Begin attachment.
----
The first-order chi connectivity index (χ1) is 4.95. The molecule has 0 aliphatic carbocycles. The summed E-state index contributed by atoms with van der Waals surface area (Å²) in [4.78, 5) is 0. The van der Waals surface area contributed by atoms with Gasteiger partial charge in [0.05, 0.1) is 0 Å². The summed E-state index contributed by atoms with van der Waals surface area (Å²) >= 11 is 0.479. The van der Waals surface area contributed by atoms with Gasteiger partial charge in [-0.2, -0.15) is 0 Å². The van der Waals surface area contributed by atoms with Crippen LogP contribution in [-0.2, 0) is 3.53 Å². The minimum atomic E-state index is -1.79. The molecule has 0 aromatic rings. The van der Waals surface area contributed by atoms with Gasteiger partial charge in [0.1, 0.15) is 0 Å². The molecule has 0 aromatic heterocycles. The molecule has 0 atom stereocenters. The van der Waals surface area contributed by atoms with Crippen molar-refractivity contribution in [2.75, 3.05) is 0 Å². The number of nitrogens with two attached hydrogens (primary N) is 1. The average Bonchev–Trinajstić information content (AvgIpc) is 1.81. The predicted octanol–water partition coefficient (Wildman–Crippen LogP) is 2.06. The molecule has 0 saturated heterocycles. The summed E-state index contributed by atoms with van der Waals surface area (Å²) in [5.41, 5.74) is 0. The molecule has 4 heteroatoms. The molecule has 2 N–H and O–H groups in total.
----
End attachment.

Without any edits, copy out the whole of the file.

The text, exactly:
The first-order chi connectivity index (χ1) is 4.95. The molecule has 0 aliphatic carbocycles. The summed E-state index contributed by atoms with van der Waals surface area (Å²) in [4.78, 5) is 0. The van der Waals surface area contributed by atoms with Gasteiger partial charge in [0.05, 0.1) is 0 Å². The summed E-state index contributed by atoms with van der Waals surface area (Å²) >= 11 is 0.479. The van der Waals surface area contributed by atoms with Gasteiger partial charge in [-0.2, -0.15) is 0 Å². The van der Waals surface area contributed by atoms with Crippen LogP contribution in [-0.2, 0) is 3.53 Å². The minimum atomic E-state index is -1.79. The molecule has 0 aromatic rings. The van der Waals surface area contributed by atoms with Gasteiger partial charge in [0.1, 0.15) is 0 Å². The molecule has 0 aromatic heterocycles. The molecule has 0 atom stereocenters. The van der Waals surface area contributed by atoms with Crippen molar-refractivity contribution in [2.75, 3.05) is 0 Å². The number of nitrogens with two attached hydrogens (primary N) is 1. The average Bonchev–Trinajstić information content (AvgIpc) is 1.81. The predicted octanol–water partition coefficient (Wildman–Crippen LogP) is 2.06. The molecule has 0 saturated heterocycles. The summed E-state index contributed by atoms with van der Waals surface area (Å²) in [5.41, 5.74) is 0. The molecule has 4 heteroatoms. The molecule has 2 N–H and O–H groups in total.